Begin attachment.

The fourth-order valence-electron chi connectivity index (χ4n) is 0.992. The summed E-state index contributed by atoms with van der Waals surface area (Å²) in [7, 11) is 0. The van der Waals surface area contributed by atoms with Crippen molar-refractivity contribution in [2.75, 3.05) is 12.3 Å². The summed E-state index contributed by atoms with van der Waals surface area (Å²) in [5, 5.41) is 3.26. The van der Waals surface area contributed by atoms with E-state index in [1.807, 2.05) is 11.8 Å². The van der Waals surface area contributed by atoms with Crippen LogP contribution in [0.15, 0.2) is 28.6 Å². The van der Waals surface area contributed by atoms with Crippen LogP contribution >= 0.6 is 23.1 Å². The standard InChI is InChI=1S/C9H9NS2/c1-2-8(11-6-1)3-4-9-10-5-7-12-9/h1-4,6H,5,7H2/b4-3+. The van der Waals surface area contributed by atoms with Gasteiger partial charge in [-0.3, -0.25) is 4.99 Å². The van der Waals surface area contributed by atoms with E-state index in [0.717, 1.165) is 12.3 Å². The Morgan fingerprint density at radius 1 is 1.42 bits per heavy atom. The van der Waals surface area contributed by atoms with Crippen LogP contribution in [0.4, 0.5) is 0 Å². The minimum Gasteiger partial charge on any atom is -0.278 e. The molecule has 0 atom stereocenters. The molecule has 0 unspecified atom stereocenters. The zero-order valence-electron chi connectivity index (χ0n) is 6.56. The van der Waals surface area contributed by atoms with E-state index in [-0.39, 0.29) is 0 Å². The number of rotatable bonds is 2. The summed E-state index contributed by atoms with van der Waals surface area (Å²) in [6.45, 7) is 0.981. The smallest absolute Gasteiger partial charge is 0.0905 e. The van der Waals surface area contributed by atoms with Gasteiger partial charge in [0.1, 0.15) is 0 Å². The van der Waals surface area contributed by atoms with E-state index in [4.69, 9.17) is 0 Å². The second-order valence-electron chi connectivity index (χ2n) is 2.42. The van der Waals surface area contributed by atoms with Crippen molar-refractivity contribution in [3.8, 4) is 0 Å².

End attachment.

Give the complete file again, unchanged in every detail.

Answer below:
The fourth-order valence-electron chi connectivity index (χ4n) is 0.992. The summed E-state index contributed by atoms with van der Waals surface area (Å²) in [7, 11) is 0. The van der Waals surface area contributed by atoms with Crippen molar-refractivity contribution in [2.75, 3.05) is 12.3 Å². The summed E-state index contributed by atoms with van der Waals surface area (Å²) in [5, 5.41) is 3.26. The van der Waals surface area contributed by atoms with E-state index in [1.807, 2.05) is 11.8 Å². The van der Waals surface area contributed by atoms with Crippen LogP contribution in [0.15, 0.2) is 28.6 Å². The van der Waals surface area contributed by atoms with Crippen LogP contribution >= 0.6 is 23.1 Å². The standard InChI is InChI=1S/C9H9NS2/c1-2-8(11-6-1)3-4-9-10-5-7-12-9/h1-4,6H,5,7H2/b4-3+. The van der Waals surface area contributed by atoms with Gasteiger partial charge in [-0.3, -0.25) is 4.99 Å². The van der Waals surface area contributed by atoms with E-state index in [0.717, 1.165) is 12.3 Å². The Morgan fingerprint density at radius 1 is 1.42 bits per heavy atom. The van der Waals surface area contributed by atoms with Crippen LogP contribution in [0.4, 0.5) is 0 Å². The minimum Gasteiger partial charge on any atom is -0.278 e. The molecule has 0 atom stereocenters. The molecule has 0 unspecified atom stereocenters. The zero-order valence-electron chi connectivity index (χ0n) is 6.56. The van der Waals surface area contributed by atoms with E-state index in [-0.39, 0.29) is 0 Å². The number of rotatable bonds is 2. The summed E-state index contributed by atoms with van der Waals surface area (Å²) in [6.45, 7) is 0.981. The smallest absolute Gasteiger partial charge is 0.0905 e. The van der Waals surface area contributed by atoms with Gasteiger partial charge in [0.1, 0.15) is 0 Å². The van der Waals surface area contributed by atoms with E-state index in [4.69, 9.17) is 0 Å². The second-order valence-electron chi connectivity index (χ2n) is 2.42. The van der Waals surface area contributed by atoms with Crippen molar-refractivity contribution in [3.8, 4) is 0 Å².